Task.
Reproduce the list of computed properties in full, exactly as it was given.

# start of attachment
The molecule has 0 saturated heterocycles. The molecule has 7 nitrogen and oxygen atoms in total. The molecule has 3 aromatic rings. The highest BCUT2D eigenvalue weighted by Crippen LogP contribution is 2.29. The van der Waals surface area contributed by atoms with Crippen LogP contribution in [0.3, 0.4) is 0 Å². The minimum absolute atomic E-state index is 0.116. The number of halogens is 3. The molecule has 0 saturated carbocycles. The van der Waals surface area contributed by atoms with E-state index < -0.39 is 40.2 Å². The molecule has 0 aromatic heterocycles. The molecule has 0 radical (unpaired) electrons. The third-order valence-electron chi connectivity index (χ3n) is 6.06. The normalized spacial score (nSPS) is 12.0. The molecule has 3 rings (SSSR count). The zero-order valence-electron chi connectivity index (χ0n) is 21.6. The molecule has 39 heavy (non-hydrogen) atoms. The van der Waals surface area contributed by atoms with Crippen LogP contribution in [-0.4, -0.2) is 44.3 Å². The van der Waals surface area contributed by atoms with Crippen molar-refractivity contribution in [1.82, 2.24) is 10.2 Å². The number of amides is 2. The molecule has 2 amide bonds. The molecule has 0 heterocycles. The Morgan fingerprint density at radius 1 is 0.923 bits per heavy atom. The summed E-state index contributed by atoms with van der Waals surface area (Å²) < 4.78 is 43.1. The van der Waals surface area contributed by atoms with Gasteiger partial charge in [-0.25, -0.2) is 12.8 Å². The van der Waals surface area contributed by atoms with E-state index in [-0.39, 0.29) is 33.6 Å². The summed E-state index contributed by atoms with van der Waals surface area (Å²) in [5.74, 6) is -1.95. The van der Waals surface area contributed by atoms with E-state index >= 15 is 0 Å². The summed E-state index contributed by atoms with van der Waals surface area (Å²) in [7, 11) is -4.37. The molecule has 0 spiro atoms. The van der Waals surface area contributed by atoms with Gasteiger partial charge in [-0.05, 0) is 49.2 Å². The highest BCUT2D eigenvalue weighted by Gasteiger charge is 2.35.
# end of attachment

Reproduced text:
The molecule has 0 saturated heterocycles. The molecule has 7 nitrogen and oxygen atoms in total. The molecule has 3 aromatic rings. The highest BCUT2D eigenvalue weighted by Crippen LogP contribution is 2.29. The van der Waals surface area contributed by atoms with Crippen LogP contribution in [0.3, 0.4) is 0 Å². The minimum absolute atomic E-state index is 0.116. The number of halogens is 3. The molecule has 0 saturated carbocycles. The van der Waals surface area contributed by atoms with E-state index < -0.39 is 40.2 Å². The molecule has 0 aromatic heterocycles. The molecule has 0 radical (unpaired) electrons. The third-order valence-electron chi connectivity index (χ3n) is 6.06. The normalized spacial score (nSPS) is 12.0. The molecule has 3 rings (SSSR count). The zero-order valence-electron chi connectivity index (χ0n) is 21.6. The molecule has 39 heavy (non-hydrogen) atoms. The van der Waals surface area contributed by atoms with Crippen LogP contribution in [-0.4, -0.2) is 44.3 Å². The van der Waals surface area contributed by atoms with Crippen molar-refractivity contribution in [1.82, 2.24) is 10.2 Å². The number of amides is 2. The molecule has 2 amide bonds. The molecule has 0 heterocycles. The Morgan fingerprint density at radius 1 is 0.923 bits per heavy atom. The summed E-state index contributed by atoms with van der Waals surface area (Å²) < 4.78 is 43.1. The van der Waals surface area contributed by atoms with Gasteiger partial charge in [-0.25, -0.2) is 12.8 Å². The van der Waals surface area contributed by atoms with E-state index in [-0.39, 0.29) is 33.6 Å². The summed E-state index contributed by atoms with van der Waals surface area (Å²) in [5.74, 6) is -1.95. The van der Waals surface area contributed by atoms with E-state index >= 15 is 0 Å². The summed E-state index contributed by atoms with van der Waals surface area (Å²) in [7, 11) is -4.37. The molecule has 0 spiro atoms. The van der Waals surface area contributed by atoms with Gasteiger partial charge in [-0.05, 0) is 49.2 Å². The highest BCUT2D eigenvalue weighted by Gasteiger charge is 2.35.